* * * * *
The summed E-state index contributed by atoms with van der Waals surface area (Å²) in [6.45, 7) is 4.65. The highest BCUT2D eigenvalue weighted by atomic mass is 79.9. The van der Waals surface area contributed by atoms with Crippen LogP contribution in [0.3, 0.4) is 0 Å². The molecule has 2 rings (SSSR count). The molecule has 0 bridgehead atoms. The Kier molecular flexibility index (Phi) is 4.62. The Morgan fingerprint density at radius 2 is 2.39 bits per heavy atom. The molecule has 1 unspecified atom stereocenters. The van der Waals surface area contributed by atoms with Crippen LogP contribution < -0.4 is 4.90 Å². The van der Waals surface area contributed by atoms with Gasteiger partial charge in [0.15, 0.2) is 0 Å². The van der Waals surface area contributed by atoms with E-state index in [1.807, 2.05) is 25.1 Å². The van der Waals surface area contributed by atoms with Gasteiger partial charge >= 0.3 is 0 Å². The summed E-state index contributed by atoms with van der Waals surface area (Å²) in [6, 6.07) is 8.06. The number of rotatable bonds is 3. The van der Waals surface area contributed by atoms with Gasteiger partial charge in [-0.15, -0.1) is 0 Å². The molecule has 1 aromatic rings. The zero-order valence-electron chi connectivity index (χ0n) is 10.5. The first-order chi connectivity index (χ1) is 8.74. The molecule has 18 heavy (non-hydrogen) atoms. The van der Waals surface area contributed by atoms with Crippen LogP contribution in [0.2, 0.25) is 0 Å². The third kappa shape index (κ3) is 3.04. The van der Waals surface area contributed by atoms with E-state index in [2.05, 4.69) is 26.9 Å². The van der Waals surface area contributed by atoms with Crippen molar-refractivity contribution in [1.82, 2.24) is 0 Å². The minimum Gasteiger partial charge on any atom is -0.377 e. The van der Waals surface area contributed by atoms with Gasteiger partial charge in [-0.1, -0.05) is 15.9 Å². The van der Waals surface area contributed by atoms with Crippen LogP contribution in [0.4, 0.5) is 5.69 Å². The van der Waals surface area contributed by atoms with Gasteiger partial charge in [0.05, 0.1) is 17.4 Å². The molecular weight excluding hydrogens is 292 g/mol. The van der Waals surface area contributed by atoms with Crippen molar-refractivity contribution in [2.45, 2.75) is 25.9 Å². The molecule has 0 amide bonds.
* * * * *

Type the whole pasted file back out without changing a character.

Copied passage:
The summed E-state index contributed by atoms with van der Waals surface area (Å²) in [6.45, 7) is 4.65. The highest BCUT2D eigenvalue weighted by atomic mass is 79.9. The van der Waals surface area contributed by atoms with Crippen LogP contribution in [0.3, 0.4) is 0 Å². The molecule has 2 rings (SSSR count). The molecule has 0 bridgehead atoms. The Kier molecular flexibility index (Phi) is 4.62. The Morgan fingerprint density at radius 2 is 2.39 bits per heavy atom. The molecule has 1 unspecified atom stereocenters. The van der Waals surface area contributed by atoms with Crippen LogP contribution < -0.4 is 4.90 Å². The van der Waals surface area contributed by atoms with Gasteiger partial charge in [0.15, 0.2) is 0 Å². The van der Waals surface area contributed by atoms with E-state index in [1.807, 2.05) is 25.1 Å². The van der Waals surface area contributed by atoms with Gasteiger partial charge >= 0.3 is 0 Å². The summed E-state index contributed by atoms with van der Waals surface area (Å²) in [6, 6.07) is 8.06. The number of rotatable bonds is 3. The van der Waals surface area contributed by atoms with Gasteiger partial charge in [-0.15, -0.1) is 0 Å². The molecule has 1 aromatic rings. The zero-order valence-electron chi connectivity index (χ0n) is 10.5. The first-order chi connectivity index (χ1) is 8.74. The molecule has 18 heavy (non-hydrogen) atoms. The van der Waals surface area contributed by atoms with Crippen LogP contribution in [0.2, 0.25) is 0 Å². The third kappa shape index (κ3) is 3.04. The van der Waals surface area contributed by atoms with E-state index in [2.05, 4.69) is 26.9 Å². The van der Waals surface area contributed by atoms with Crippen molar-refractivity contribution in [1.82, 2.24) is 0 Å². The minimum Gasteiger partial charge on any atom is -0.377 e. The van der Waals surface area contributed by atoms with Gasteiger partial charge in [-0.1, -0.05) is 15.9 Å². The van der Waals surface area contributed by atoms with Crippen LogP contribution in [0.4, 0.5) is 5.69 Å². The van der Waals surface area contributed by atoms with Gasteiger partial charge in [0.05, 0.1) is 17.4 Å². The molecular weight excluding hydrogens is 292 g/mol. The van der Waals surface area contributed by atoms with Crippen molar-refractivity contribution in [2.45, 2.75) is 25.9 Å². The molecule has 0 amide bonds.